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    The Crowd Says (14)

    • Roar Guru

      December 25th 2013 @ 5:02am
      ak said | December 25th 2013 @ 5:02am | ! Report

      So true. They look a happy unit. And to all Roarers wish you a Merry Christmas !!!

    • December 25th 2013 @ 7:10am
      Dexter The Hamster said | December 25th 2013 @ 7:10am | ! Report

      I have to say, I think you are reading too much into the whole thing. Not everyone is going to be best mates, but they can still get along within a team situation. Think that has always been the way with those two. I suspect its still the same, regardless of which way Clarke wears his baseball cap.

      • December 25th 2013 @ 11:06am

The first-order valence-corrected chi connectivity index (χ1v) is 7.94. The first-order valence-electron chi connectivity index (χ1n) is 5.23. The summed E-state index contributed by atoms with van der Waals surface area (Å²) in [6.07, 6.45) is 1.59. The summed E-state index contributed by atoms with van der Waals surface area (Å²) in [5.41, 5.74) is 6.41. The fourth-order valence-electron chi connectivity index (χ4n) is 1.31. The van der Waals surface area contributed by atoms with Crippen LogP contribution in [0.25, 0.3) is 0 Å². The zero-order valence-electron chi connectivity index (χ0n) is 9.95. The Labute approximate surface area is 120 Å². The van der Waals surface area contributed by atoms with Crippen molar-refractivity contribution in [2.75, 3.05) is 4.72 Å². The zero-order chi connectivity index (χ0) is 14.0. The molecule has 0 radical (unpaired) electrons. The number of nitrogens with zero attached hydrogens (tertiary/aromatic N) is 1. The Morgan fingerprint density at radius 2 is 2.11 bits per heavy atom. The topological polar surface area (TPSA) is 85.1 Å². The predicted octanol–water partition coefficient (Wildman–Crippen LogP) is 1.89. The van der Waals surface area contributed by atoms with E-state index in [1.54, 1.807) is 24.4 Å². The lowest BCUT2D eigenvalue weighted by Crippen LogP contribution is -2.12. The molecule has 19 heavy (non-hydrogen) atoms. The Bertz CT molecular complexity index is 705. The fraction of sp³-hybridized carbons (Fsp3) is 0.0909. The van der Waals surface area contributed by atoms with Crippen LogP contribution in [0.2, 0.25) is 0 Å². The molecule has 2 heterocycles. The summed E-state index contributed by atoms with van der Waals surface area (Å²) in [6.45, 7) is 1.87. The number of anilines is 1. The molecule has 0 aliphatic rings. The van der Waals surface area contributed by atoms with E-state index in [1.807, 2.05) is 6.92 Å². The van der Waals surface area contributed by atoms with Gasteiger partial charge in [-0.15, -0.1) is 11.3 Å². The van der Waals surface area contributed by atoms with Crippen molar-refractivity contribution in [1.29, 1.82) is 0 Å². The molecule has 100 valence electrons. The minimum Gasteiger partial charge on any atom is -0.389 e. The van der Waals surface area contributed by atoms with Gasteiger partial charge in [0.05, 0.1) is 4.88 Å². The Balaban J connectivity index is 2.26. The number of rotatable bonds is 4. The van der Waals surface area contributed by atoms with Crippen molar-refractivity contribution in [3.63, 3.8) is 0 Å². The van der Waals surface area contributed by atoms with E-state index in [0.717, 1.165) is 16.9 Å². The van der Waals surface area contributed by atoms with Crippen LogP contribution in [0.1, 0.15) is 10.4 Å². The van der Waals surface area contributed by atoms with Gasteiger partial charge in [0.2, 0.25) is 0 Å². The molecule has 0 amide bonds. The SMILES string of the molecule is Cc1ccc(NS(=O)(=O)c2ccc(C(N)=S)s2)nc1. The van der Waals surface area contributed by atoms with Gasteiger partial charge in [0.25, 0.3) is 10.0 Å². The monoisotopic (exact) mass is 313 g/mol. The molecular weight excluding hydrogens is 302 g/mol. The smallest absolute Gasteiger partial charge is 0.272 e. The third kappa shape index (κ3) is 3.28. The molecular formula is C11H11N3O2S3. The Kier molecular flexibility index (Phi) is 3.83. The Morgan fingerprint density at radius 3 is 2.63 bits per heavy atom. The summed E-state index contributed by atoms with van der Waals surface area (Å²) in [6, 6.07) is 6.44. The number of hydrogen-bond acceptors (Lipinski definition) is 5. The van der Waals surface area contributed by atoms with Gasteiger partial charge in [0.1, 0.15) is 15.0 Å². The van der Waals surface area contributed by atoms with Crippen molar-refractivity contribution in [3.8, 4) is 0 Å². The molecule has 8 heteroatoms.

BargeArse said | December 25th 2013 @ 11:06am | ! Report

        I agree … i think there has been less actual antipathy between them than is suggested by external commentators (it does help when your team is winning handsomely). I was very interested to see when i went to some of the tour games prior to the Ashes in England, when things were meant to be most tense, that there was continual conversation and much smiling between the two in the slips cordon. It is still a good photo.

      • December 25th 2013 @ 11:06am
        BargeArse said | December 25th 2013 @ 11:06am | ! Report

      • December 25th 2013 @ 12:34pm
        Brian said | December 25th 2013 @ 12:34pm | ! Report

        Yeah, I agree Dexter. Just look at Shane Warne/Adam Gilchrist and Shane Warne/Steve Waugh. Warnie off the field never got along with both of them yet on the field, you could hardly tell there was a rift between the two. Now I’m not saying that Clarke and Watson off the field don’t get along, I actually think they do cause over the last 8 years (since Watson made his test debut), there has been no article of a genuine rift and the “cancer” claim from Mickey Arthur I reckon is totally bull****.

    • December 25th 2013 @ 8:25am
      Buk said | December 25th 2013 @ 8:25am | ! Report